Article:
EDCorps, Interview with a suicide bomber

Born and Raised Terrorists

This category is based on the theme that terrorist radicals are raising children from their earliest years to be natural born killers.

The Middle East Media Research Institute (MEMRI), Compilation of Videos of Children in the Jihadi Cause

The Islamic Conspiracy to Take Over the World

The Third Jihad (30 minute free version)

The film’s web site is

A film that alerts us to the dangers of Islamic terrorists taking over. According to the film’s web site, radical Muslims lurking in the shadows secretly planning a violent overthrow of the U.S. Government. This conception is similar to the fears that have promulgated in regard to religious cults and Neo-Nazis in recent years. But its archetype has a long history. Other examples would be the stories involved in the Red Scares and anarchist paranoia of the early and mid 20th Century.

The web site goes on to say:

“In 72 minutes, the film reveals that radical Islamists driven by a religiously motivated rejection of western values cultures and religion are engaging in a multifaceted strategy to overcome the western world. In contrast to the use of ‘violent jihad’ and terror to instill fear in ‘non-believers,’ The Third Jihad introduces the concept of ‘cultural jihad’ as a means to infiltrate and undermine our society from within.”

Middle Eastern Perspectives of the West

As mentioned above, some Muslims in other countries, especially those affected by the wars in the Middle East, often have a different perspective on the war on terrorism. The more extreme views portray the West as monsters engaging in a wide spectrum of inhuman and violent acts. Below are categories that contain some of the popular depictions. Note that it is very difficult to find unfiltered content created by terrorist organizations. Needless to say, most of these sites don’t stay up for very long, so many of the links one comes across are dead.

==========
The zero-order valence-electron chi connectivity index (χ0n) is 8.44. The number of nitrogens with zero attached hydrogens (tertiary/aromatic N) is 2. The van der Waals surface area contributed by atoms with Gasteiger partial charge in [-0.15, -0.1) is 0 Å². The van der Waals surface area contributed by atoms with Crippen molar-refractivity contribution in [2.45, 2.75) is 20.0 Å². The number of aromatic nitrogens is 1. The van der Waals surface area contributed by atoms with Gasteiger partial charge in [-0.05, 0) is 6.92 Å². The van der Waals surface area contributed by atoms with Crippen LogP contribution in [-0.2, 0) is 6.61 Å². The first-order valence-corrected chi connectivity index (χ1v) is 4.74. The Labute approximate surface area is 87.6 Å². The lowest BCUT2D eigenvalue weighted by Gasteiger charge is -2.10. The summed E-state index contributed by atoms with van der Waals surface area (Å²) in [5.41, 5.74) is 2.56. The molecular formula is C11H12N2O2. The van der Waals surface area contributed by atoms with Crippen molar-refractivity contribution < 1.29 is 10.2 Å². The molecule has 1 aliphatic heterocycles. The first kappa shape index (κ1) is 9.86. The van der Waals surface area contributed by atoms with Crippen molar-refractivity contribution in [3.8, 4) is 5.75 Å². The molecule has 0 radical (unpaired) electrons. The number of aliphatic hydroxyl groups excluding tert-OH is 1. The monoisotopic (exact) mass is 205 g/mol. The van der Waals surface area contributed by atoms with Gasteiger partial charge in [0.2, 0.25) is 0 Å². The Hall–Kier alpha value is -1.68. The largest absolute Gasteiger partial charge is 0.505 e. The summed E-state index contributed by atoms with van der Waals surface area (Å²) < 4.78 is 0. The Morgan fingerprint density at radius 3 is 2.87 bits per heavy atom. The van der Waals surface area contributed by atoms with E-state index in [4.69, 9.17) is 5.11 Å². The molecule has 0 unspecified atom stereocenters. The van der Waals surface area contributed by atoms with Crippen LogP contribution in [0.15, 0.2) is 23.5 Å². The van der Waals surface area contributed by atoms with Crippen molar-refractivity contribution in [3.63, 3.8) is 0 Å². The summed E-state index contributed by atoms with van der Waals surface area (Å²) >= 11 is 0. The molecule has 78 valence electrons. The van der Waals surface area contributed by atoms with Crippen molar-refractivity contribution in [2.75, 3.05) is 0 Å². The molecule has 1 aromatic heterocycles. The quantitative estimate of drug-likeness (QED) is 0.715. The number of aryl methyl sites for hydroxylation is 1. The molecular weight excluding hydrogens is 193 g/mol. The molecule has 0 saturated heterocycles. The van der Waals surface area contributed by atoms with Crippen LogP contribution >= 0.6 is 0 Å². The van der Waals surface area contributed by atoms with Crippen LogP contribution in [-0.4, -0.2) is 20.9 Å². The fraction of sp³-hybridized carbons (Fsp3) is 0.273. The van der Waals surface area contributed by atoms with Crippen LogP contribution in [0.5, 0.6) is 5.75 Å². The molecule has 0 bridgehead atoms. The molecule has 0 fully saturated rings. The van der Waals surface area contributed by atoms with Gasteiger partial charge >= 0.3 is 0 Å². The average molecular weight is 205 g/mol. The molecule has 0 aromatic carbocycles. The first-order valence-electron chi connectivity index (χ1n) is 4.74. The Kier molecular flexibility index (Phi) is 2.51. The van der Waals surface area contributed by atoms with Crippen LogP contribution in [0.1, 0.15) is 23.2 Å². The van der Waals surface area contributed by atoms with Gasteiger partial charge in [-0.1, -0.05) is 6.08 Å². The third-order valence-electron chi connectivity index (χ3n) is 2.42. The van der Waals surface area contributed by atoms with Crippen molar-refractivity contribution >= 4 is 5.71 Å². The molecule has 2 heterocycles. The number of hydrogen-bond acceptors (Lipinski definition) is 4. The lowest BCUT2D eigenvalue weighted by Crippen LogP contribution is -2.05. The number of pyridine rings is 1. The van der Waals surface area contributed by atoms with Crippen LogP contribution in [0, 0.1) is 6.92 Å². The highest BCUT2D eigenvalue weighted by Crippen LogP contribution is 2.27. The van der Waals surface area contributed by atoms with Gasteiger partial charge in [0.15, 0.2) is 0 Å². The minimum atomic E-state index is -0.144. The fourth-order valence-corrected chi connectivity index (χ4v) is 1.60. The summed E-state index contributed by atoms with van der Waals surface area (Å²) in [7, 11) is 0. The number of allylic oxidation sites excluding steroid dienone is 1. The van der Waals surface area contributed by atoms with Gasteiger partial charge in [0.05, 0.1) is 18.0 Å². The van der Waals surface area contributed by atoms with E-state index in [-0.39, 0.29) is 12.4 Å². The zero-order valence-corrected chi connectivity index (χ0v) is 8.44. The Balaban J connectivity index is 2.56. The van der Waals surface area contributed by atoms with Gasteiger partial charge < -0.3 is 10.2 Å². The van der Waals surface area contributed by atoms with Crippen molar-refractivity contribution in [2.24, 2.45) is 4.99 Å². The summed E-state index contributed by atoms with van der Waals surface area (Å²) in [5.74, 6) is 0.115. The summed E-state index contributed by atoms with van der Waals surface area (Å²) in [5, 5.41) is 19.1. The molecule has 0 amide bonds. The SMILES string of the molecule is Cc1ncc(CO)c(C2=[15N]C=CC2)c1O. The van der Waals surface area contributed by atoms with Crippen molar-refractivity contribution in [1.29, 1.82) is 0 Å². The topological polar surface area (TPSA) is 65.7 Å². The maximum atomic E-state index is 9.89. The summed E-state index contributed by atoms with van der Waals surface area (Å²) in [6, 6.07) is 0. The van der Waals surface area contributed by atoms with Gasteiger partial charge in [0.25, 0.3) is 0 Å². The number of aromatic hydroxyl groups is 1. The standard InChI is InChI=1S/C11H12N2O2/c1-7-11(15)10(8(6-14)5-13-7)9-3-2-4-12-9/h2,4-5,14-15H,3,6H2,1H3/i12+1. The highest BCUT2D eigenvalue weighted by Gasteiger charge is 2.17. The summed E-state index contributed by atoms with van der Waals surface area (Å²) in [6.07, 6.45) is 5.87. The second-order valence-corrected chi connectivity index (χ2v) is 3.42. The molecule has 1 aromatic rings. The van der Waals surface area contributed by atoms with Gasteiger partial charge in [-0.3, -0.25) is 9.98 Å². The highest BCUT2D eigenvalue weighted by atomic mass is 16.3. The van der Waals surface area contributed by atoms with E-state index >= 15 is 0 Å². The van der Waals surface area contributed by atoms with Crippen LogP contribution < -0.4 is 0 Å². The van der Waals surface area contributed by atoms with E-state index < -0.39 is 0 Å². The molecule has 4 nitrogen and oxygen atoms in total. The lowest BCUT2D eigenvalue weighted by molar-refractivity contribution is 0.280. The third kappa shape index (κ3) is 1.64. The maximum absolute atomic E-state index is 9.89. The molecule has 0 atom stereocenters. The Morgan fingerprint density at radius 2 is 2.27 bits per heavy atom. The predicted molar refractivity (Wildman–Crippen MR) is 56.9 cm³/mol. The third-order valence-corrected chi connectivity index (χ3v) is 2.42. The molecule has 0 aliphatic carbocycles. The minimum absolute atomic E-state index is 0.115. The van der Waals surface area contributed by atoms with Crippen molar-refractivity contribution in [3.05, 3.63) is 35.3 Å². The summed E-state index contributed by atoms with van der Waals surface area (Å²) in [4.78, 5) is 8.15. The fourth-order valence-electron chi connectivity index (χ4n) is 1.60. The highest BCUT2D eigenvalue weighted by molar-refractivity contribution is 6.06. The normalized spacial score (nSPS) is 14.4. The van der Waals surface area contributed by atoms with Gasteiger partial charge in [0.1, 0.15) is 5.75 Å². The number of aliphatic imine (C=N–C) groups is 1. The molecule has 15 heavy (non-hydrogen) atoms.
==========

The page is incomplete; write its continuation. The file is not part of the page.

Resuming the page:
Anti-US feeling still high in Afghanistan

Afghans voice their opposition to U.S. military force and perceived heavy-handedness in their country.

Video from Al Jazeera English; Date: 06-05-2009

As-sahab Foundation of Media Production Presents: How to Prevent a Repeat of the Gaza Holocaust

Al Qaeda’s media production house compiled this video of excerpts from terrorist figures, such as bin Laden, Abu Yahya, and al-Zawahiri explaining the need to battle against the infidel Western rulers, a struggle that involves multiple countries around the world.

Karzai Criticises Foreign Forces

Video from Al Jazeere English; Date: 01-05-2010

Haifa Zangana on Iraqi Resistance

Ms. Zangana talks about the right of a people to resist foreign occupations.

References   [ + ]

1. Robert Pape, “Dying to Win”, Random House, 2005
2. Cowell, Alan, “Rights Group Accuses Saudi Arabia of ‘Gross’ Abuses “”, New York Times, 07-23-09. [accessed 12-24-09]
3, 14. Michael E. O’Hanlon and Jason H. Campbel, “Iraq Index: Tracking Variables of Reconstruction & Security in Post-Saddam Iraq”, THE BROOKINGS INSTITUTION, 10-01-2007, [accessed 01-03-2010]
4. Pawan Sen, Sudhindra Sharma, Ruth Rennie, AFGHANISTAN in 2009 A Survey of the Afghan People, The Asia Foundation,
5. Sardar Ahmad, Afghan civilian casualties up 10%: UN, AFP, 12-29-09, [accessed 01-08-10]
6, 18, 23, 27. Ibid.
7. AP, “Afghan Civilian Deaths Rose 40 Percent In 2008: UN, “The Huffington Post, 01-08-10, [accessed 01-08-2010]
8. DEB RIECHMANN, “Civilian deaths unleash more anger in Afghanistan,” The Seattle Times, 01-07-10, [accessed 01-08-10]